Much of Somalia received moderate to heavy rainfall in early May
Following an increase in rainfall in late April in several parts of the country, field reports indicate that most of Somalia experienced moderate to heavy rainfall during the May 1-10 period. According to preliminary CHIRPS remote sensing data, parts of the Northeast and large parts of northwestern, central, and southern Somalia received at least 25 to 75 millimeters (mm) of rain (Figure 1). The remaining areas, including Bari and most of Sool, Sanaag, and Awdal regions and western Gedo region, received less than 25 mm. In comparison to the long-term average, rainfall totalsranged from to average to 10-50 mm above average (Figure 2). According to the most recent FAO SWALIM river station gauge data, the water levels of the Shabelle and Juba Rivers have increased substantially. Most monitored river points are still near or below the moderate flood risk level, but several stations report the flood risk is moderate to high, including Beletweyne. However, the seven-day forecast ending May 20 indicates a dry spell is likely across the country and in Ethiopia's highlands, which is likely to lead to a reduction of the risk of flooding along the Shabelle and Juba Rivers.
In the Northwest, rainfall performance continued to improve in most livelihood zones of Awdal, Woqooyi Galbeed, Togdheer, Sool, and Sanaag regions during the May 1-10 period. Widespread moderate to heavy rainfall was reported in all livelihood zones of Togdheer and Sool regions. Some flash floods occurred, most significantly in Qorilugud area of Buholde in Togdheer region where hundreds of sheep and goats drowned. Conversely, pastoral and agropastoral livelihood zones of Awdal, Woqooyi Galbeed, and Sanaag regions received highly localized moderate rainfall. Improved rainfall over the past three weeks has substantially alleviated prior severe water shortages and reduced the cost of purchasing water. The rainfall has also regenerated pasture and browse for livestock.
In the Northeast, rainfall performance varied across Bari, Nugaal, and northern Mudug regions during the May 1-10 period. In Bari, localized light to moderate rain continued to occur in East Golis and Northern Inland Pastoral (NIP) livelihood zones. Heavy rains in the high plateau of Sanaag caused sudden floods in pastoral valleys of NIP, which is supporting the regrowth of rangeland. However, rainfall performance remains poor in Coastal Deeh Pastoral livelihood zone of Bari. In Nugaal and northern Mudug, moderate rain was reported in the pastoral areas of Hawd, NIP, and Addun Pastoral livelihood zone, while pockets of Addun Pastoral zone and much of the subsistence area of Coastal Deeh Pastoral zone received little or no rain. Although access to pasture and water is still below normal in many regions, the increase in rainfall is expected to lead to improved availability.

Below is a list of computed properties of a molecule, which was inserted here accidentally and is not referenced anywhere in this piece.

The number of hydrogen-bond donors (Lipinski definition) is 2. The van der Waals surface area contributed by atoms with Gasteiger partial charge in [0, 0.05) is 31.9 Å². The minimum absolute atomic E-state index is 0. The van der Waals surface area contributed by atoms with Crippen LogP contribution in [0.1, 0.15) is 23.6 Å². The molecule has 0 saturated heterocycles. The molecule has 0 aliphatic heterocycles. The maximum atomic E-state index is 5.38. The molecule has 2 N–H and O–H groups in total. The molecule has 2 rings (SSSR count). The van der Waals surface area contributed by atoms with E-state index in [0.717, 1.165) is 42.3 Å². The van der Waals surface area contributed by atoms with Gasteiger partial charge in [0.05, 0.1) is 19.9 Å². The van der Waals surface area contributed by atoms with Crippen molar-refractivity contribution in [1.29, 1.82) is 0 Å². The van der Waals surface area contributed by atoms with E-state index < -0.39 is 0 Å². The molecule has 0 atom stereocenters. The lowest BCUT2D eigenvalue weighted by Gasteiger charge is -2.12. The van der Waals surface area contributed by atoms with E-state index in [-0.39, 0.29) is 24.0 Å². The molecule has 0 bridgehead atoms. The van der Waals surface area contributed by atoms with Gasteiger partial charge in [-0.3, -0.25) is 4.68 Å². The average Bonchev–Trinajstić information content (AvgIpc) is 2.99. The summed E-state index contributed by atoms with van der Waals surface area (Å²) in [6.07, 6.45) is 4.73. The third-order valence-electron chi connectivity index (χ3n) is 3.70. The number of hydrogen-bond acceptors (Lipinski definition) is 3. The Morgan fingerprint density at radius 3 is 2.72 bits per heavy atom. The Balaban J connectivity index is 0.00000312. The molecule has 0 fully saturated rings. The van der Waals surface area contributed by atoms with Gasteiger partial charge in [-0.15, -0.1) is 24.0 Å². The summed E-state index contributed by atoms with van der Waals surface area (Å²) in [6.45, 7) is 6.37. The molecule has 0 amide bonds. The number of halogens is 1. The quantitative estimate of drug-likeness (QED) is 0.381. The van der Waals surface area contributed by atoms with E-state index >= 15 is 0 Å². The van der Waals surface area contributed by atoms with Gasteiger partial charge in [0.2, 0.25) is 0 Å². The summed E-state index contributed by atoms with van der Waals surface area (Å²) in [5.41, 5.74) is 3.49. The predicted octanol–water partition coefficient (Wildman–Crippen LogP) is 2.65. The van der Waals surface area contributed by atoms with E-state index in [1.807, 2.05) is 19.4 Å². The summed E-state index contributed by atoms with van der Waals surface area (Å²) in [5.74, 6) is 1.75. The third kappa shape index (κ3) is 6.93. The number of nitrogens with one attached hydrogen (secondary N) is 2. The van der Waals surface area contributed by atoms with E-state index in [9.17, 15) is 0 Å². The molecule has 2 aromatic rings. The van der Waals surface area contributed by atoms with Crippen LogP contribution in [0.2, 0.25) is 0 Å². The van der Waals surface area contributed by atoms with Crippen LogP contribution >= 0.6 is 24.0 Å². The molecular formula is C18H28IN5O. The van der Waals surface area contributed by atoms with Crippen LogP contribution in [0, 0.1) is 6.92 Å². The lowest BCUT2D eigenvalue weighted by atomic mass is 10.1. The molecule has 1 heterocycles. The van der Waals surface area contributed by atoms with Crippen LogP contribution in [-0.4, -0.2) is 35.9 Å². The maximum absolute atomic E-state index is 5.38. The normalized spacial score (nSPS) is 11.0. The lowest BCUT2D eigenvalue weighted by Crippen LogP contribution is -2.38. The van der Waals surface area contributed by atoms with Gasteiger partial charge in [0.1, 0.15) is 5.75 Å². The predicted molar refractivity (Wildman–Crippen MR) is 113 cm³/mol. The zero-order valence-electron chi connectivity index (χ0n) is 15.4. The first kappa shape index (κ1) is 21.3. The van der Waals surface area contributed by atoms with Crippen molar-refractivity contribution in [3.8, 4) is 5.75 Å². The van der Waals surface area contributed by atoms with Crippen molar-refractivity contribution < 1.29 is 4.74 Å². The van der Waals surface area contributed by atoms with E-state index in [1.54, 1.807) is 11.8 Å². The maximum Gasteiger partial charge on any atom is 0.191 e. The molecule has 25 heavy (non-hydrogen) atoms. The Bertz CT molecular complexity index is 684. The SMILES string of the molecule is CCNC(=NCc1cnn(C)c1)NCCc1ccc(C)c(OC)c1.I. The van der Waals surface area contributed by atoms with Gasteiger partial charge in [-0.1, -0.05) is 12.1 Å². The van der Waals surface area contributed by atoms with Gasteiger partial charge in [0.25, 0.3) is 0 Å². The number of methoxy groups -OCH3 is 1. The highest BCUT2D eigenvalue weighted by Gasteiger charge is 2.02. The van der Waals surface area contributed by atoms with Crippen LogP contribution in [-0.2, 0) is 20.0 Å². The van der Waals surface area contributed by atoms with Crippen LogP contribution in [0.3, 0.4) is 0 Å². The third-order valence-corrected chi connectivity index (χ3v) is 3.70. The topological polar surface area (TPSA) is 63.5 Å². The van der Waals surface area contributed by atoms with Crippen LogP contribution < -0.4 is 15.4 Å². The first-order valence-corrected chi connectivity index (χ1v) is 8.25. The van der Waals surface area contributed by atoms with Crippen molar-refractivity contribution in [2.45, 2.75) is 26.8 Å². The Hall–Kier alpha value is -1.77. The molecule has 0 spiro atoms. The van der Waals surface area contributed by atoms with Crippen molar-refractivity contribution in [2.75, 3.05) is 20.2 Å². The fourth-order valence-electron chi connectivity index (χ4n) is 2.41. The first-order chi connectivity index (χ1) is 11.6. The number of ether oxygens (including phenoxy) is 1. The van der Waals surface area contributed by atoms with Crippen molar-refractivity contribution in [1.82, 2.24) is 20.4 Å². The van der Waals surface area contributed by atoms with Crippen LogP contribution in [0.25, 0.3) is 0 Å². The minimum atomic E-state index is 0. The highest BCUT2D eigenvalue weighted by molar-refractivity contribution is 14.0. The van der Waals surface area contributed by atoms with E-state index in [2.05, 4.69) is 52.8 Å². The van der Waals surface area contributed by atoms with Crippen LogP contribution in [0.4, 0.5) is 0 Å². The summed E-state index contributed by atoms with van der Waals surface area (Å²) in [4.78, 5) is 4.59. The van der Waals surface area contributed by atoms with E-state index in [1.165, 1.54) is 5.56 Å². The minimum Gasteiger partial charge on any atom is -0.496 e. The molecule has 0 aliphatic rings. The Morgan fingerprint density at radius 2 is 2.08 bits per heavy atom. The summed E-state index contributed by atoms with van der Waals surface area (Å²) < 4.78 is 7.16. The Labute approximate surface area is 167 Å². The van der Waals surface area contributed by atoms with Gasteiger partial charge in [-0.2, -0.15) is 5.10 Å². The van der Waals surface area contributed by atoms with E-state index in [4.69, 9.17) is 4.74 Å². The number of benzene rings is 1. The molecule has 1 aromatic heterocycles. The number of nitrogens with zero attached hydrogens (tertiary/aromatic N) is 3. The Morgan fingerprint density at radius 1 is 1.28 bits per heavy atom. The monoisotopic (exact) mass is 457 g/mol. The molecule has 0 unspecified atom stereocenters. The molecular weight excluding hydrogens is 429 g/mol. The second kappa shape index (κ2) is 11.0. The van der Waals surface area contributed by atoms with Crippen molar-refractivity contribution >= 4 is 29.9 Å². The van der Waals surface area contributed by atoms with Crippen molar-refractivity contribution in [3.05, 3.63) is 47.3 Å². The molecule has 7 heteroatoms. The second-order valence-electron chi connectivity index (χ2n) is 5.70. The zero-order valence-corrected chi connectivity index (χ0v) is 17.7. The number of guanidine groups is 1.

In the central regions, moderate to heavy rainfall with uniform distribution was reported across all livelihood zones during the May 1-10 period. Hawd Pastoral and Addun Pastoral livelihood zones received the highest amounts, while Coastal Deeh Pastoral livelihood zone of Hobyo received the least amount of rain. No flash floods occurred during this period. Moderate to heavy rainfall over the past three weeks has positively affected rangeland conditions, and household access to pasture, browse, and water has improved significantly.
In the South, rainfall amounts improved compared to April in most areas during the May 1-10 period. Moderate to heavy rainfall with a uniform distribution was reported in most livelihoods in the Bay, Gedo, and the Juba regions. In contrast, localized moderate precipitation was recorded in Hiiraan and the Shabelle regions, and little or no rain was reported in Bakool region. Rain gauge stations recorded 145 mm in Sakow (Middle Juba), 91 mm in Baidoa (Bay), 62.5 mm in Beledweyne (Hiiraan), 45.5 mm in Qansahdhere (Bay), 26 mm in Afgoye (Lower Shabelle), 9 mm in Hudur (Bakool), and 7.5 mm in Jamaame (Lower Juba). Early May rainfall is expected to support replenishment of rangeland and cropping conditions in many areas. However, concern remains given the likely suppression of rainfall over the next two weeks, which is likely to negatively affect crop development. Water levels in the Shabelle and Juba Rivers increased substantially during this period but remained slightly below the threshold for moderate flood risk in most riverine areas. River levels are highest in Beletweyne.
According to the satellite-derived eMODIS Normalized Difference Vegetation Index (NDVI) for the period of May 1-10, improved vegetation conditions are observed due to the recent moderate to heavy rain across many areas of the country since late April. Despite the improvement, localized deficits remain visible, especially in northwestern and southern regions (Figure 3). Given the increase in rainfall amounts in May, vegetation conditions are expected to continue to improve over the coming days. The NOAA Climate Prediction Center's seven-day weather forecast through May 20 predicts a complete dry spell across all regions of the country (Figure 4). Similarly, the likely suppression of rain in the upper Ethiopian catchments could also ease the risk of flooding along the Juba and Shabelle Rivers.